“If you have the opportunity to travel to Chaco it is a goldmine of archaeological information. It is inspiring and timeless. One of the most unique aspects of this National Historical Park is that it is classified as an International Dark Sky Park due to the lack of lights, near and distant,” Gordon continued.

“Our flight objective was to highlight New Mexico’s treasured landscapes as the BLM is set to make two major decisions this coming year on drilling on public lands. The first decision will be on where, when and how the drilling will occur in areas that include wildlife habitat, cultural artifacts and sites important to the Pueblos and Navajo. The second decision will be on flaring and venting, and the associated waste and pollution. To literally illuminate these well sites that are flaring natural gas, we did a night flight.

“It was a magnificent evening with calm air and clear skies; and it became even more obvious that drilling near these ancient, spiritual and archaeological gems will need to be carefully managed and requires a substantial comprehensive plan moving forward,” Gordon concluded.

The night sky at Chaco Canyon has long provided a top star-gazing opportunity. Flares from oil and gas rigs threaten to dim the celestial brilliance. Credit: Photo courtesy of EcoFlight

A picture tells a thousand words, and Eco Flight’s night images reveal light pollution from flaring.

During my visit, these flare had yet to wash out a night sky chalky with star glimmer. Sleeping under the stars in this mystical place offered a cosmic epiphany of a rare and fading variety, a connection to deep space from an ancestral center of the desert southwest. Such inky darkness and historic value is found in only a few remote places today.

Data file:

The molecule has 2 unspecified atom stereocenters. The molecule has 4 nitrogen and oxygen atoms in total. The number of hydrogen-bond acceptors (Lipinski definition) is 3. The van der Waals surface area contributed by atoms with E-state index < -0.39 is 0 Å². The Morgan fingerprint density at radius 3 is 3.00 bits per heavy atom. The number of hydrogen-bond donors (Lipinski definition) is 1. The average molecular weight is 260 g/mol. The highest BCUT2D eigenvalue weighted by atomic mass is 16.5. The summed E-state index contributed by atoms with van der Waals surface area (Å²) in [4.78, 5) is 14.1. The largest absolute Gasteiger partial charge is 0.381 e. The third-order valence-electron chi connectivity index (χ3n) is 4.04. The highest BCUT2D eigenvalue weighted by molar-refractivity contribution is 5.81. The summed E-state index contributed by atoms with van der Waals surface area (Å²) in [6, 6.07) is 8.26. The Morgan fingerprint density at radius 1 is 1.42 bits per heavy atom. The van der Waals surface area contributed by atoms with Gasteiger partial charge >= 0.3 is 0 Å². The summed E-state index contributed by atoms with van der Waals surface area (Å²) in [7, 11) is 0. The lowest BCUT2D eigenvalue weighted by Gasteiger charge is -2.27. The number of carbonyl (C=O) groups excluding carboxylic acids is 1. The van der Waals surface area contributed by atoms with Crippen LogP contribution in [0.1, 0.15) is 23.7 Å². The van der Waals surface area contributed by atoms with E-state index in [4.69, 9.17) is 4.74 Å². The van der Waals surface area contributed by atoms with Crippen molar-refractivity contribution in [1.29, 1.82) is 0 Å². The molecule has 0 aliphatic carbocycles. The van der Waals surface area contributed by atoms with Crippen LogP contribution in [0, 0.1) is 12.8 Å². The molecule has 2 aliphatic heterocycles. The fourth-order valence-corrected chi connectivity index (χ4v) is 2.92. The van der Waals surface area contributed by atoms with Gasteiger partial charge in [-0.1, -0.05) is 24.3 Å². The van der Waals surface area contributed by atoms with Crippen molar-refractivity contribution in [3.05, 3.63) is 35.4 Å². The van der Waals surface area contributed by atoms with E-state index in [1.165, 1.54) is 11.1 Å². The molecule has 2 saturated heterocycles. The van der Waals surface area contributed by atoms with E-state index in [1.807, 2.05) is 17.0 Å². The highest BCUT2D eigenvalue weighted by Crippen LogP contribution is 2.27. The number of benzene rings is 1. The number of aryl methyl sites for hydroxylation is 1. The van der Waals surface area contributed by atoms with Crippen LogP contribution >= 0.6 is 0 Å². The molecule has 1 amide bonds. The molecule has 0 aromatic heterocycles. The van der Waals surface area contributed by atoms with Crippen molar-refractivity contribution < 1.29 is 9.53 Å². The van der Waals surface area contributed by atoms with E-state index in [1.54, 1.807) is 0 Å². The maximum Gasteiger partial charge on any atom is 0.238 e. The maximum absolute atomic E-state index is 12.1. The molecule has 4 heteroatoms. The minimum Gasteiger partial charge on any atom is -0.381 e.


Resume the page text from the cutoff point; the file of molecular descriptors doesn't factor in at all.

Eco Flight’s daytime images show what Gordon calls a “web of roads” leading in all directions and marring mesas that have known few other tracks than those of the Chacoans.

Even as gas prices plummet due to a glut of American oil, the push for drilling knows no bounds. You see it in low fuel prices on the marquees of gas stations, and you feel it with intrusions of 21st century energy development writ large on the austere canvas of New Mexico.

The great houses of Chaco Canyon are reminders that the ancients were anything but primitive in their construction of a lasting and awesome legacy. Credit: Photo by Paul Andersen, Aspen Journalism

The New Mexico Wilderness Alliance reports that only public pressure stands between road building for disruptive drilling and Chaco’s setting in a sanctuary-like park.

“Oil and gas drilling on state lands within view of the Park’s Visitor Center continues to be a significant threat,” reports the alliance on its webpage.

“In addition, development threatens Chacoan ruins to the north on Bureau of Land Management lands. These lands are part of a connective corridor to the Bisti / De-Na-Zin Wilderness through the Ah-Shi-Sle-Pah Wilderness Study Area. It is also clear that oil field dust, air pollutants and noise will reduce visibility while also threatening the health of people living downwind from the development.”

The alliance states that widespread publicity pressured Cimarex Energy to delay any immediate plans for developing leases visible from the Park’s Visitor Center.

“The New Mexico Wilderness Alliance, working on behalf of our members and people around the world, has met with the State Land Office and other agencies to forestall development. In other recent developments, a carefully crafted agreement between San Juan County, the Navajo Tribe and the Park that addressed partial paving and management of the dirt road that leads to the Park has fallen through.”

Chaco Canyon is a site worthy of protection for its archeological treasures. This is an issue that is not flying beneath the radar of regional conservationists.

This aerial view of a Chacoan great house reveals the immensity of these stone age buildings. Credit: Photo courtesy of EcoFlight